On October 20, 2016, an Ontario member of provincial parliament introduced Bill 47, Protecting Rewards Points Act (Consumer Protection Amendment), 2016 (Bill). The Bill’s purpose is primarily to prohibit the expiry of rewards points in Ontario due to the passage of time.

While private members’ public bills do not frequently become law, this Bill has gained traction and quickly passed both first and second reading in Ontario’s legislative assembly. On November 29, 2016, the Standing Committee on Regulations and Private Bills amended the Bill, and media reports suggest that the amended version of the Bill could be passed as early as next week.

The Bill, in its revised form, would amend the Consumer Protection Act, 2002 (Ontario) (Act) in various respects, including:

  1. A definition of “rewards points” will be added to the Act. Under the Bill, “rewards points” means points provided to a consumer under a consumer agreement that can be exchanged for money, goods or services.
  2. The definition of “consumer agreement” under the Act will be amended such that it includes an agreement between a supplier and a consumer in which the supplier agrees to provide rewards points to the consumer, on the supplier’s own behalf or on behalf of another supplier, when the consumer purchases goods or services or otherwise acts in a manner specified in the agreement.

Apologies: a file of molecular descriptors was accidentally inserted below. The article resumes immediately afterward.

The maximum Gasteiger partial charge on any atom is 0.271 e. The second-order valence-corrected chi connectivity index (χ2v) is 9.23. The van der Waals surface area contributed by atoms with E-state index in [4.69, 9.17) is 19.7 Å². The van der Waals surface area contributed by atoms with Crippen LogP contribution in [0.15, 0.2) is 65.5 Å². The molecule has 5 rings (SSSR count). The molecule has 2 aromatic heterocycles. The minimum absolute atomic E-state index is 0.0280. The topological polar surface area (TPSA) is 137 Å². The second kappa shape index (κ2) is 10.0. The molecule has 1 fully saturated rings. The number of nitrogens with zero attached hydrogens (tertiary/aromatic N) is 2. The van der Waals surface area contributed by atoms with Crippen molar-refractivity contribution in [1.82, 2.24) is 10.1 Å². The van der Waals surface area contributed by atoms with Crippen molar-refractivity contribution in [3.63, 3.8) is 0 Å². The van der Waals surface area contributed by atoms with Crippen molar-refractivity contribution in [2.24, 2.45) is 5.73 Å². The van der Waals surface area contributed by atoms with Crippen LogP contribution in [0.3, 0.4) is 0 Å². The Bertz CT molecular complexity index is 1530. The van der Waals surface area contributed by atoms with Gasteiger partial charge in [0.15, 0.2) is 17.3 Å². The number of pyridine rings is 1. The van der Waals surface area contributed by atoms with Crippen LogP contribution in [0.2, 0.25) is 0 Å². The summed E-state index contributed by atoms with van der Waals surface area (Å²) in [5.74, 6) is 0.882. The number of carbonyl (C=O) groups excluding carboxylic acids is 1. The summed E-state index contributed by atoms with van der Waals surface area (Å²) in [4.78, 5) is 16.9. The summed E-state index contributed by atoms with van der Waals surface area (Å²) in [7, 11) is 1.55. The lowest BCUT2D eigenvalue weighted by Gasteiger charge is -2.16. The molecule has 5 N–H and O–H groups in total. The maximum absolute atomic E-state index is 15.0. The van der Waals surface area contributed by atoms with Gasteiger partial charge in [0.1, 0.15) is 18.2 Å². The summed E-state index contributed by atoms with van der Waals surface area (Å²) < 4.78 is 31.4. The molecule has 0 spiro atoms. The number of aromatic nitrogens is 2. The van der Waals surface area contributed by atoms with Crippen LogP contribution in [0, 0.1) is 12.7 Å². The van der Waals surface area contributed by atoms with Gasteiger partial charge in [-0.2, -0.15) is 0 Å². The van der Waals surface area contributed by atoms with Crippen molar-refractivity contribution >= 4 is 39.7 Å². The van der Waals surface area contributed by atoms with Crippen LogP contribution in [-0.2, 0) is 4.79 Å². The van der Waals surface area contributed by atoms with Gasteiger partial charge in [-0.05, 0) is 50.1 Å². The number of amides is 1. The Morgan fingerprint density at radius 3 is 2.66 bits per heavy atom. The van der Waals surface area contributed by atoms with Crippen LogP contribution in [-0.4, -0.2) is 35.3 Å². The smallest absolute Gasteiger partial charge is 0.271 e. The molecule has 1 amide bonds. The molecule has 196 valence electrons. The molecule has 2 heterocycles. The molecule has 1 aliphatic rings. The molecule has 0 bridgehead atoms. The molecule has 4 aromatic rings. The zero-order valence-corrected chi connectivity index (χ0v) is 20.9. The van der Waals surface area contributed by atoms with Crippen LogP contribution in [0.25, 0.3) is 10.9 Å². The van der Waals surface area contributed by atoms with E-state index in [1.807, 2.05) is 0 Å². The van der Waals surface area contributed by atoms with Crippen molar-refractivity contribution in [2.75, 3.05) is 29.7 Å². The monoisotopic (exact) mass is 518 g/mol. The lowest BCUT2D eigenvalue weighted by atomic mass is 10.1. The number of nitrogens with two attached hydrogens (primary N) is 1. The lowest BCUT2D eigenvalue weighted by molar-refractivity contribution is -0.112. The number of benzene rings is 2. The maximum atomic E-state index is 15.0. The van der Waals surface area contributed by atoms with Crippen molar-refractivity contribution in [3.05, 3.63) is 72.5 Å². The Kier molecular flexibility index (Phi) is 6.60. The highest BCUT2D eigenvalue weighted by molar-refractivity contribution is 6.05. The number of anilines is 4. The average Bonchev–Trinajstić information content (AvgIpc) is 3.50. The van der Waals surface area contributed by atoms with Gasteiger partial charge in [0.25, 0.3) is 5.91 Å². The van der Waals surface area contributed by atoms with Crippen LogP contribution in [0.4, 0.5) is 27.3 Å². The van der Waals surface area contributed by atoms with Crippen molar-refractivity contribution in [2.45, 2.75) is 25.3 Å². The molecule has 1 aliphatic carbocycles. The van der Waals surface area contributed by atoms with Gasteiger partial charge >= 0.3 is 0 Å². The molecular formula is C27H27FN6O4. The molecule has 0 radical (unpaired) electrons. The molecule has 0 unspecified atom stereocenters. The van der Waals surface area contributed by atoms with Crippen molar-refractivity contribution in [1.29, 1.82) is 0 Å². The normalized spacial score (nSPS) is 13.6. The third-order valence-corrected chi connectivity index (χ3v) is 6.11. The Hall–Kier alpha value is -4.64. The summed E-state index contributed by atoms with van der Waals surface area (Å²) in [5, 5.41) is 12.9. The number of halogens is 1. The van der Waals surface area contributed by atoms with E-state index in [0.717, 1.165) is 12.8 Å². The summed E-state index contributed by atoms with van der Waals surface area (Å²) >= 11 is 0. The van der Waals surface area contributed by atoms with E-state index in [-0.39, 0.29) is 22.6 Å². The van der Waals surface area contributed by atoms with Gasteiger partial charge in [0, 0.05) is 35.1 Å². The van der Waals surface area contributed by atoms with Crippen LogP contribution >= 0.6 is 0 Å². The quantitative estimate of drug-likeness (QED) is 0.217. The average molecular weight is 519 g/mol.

3. Consumer agreements under which rewards points are provided will be prohibited from allowing the expiry of rewards points due to the passage of time alone, except if the consumer agreement is terminated in accordance with the Bill. Any term of a consumer agreement that contravenes this prohibition will be unenforceable.
  4. The prohibition on the expiry of rewards points will have retroactive effect, and all rewards points that expired on or after October 1, 2016 shall be credited back to the consumer, including in some circumstances where the consumer agreement has been terminated.
  5. The Act will be amended to allow for future regulations regarding reward points, including the transfer of rewards points, the termination of consumer agreements involving rewards points, and the general application of the prohibition on expiry of rewards points.

Given the increasing number of loyalty programs available to Ontario consumers, including at many retailers and financial institutions, the Bill could have a wide ranging effect.